Stanford University Libraries Launches EarthWorks, A New Multiple Source GIS Data Discovery Tool
Stanford University Libraries is happy to introduce EarthWorks, our new geospatial data discovery application. EarthWorks is a discovery tool for geospatial (a.k.a. GIS) data. It allows users to search and browse the GIS collections owned by Stanford University Libraries, as well as data collections from many other institutions. Data can be searched spatially, by manipulating a map; by keyword search; by selecting search limiting facets (e.g., limit to a given format type); or by combining these options.
Data are available from numerous research institutions across the United States covering a vast array of subjects and base layer information. Thousands of datasets in vector and raster format have been described at the individual layer level allowing for easy searching and retrieval. [Our emphasis] You will find both public and restricted data. The restricted data are tied to the institution that holds the content.
EarthWorks is built on top of the open-source project GeoBlacklight, which adds geospatial capabilities to the widely used discovery system Project Blacklight. GeoBlacklight is the product of an ongoing software collaboration between MIT, Princeton, and Stanford. Contributions and collaborators are most welcome! GeoBlacklight can be used on its own, or as part of GeoHydra, an emerging suite of tools for managing geospatial data assets within a Hydra data repository. For more information about GeoHydra, please see the Hydra Geospatial Interest Group wiki.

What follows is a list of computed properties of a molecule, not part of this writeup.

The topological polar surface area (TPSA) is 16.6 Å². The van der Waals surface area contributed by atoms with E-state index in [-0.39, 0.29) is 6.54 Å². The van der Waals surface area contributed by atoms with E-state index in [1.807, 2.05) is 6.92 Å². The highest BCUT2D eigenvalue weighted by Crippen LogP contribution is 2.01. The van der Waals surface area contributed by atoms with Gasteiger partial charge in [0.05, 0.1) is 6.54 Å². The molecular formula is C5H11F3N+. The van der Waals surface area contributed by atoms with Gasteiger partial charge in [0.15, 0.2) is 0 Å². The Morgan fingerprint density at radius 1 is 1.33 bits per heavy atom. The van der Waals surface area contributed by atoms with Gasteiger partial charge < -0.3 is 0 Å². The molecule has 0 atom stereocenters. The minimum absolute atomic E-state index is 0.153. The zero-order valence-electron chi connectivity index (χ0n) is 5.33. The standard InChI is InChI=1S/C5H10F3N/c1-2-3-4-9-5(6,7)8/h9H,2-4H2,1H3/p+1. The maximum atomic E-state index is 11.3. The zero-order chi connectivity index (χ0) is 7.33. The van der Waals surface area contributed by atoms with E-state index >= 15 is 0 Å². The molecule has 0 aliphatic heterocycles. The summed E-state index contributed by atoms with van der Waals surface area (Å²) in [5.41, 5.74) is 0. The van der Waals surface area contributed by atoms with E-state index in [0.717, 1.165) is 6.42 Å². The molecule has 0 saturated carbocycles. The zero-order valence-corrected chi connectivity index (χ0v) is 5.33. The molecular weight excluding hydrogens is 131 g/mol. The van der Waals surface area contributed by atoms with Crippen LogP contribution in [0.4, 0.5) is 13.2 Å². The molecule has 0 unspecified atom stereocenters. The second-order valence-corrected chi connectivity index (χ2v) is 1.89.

EarthWorks also uses GeoMonitor to monitor the availability of data being provided by the network of collaborating institutions.
Learn More About EarthWorks in the Complete Blog Post by SUL’s Jack Reed
Direct to EarthWorks
About Gary Price
Gary Price (firstname.lastname@example.org) is a librarian, writer, consultant, and frequent conference speaker based in the Washington D.C. metro area. Before launching INFOdocket, Price and Shirl Kennedy were the founders and senior editors at ResourceShelf and DocuTicker for 10 years. From 2006-2009 he was Director of Online Information Services at Ask.com, and is currently a contributing editor at Search Engine Land.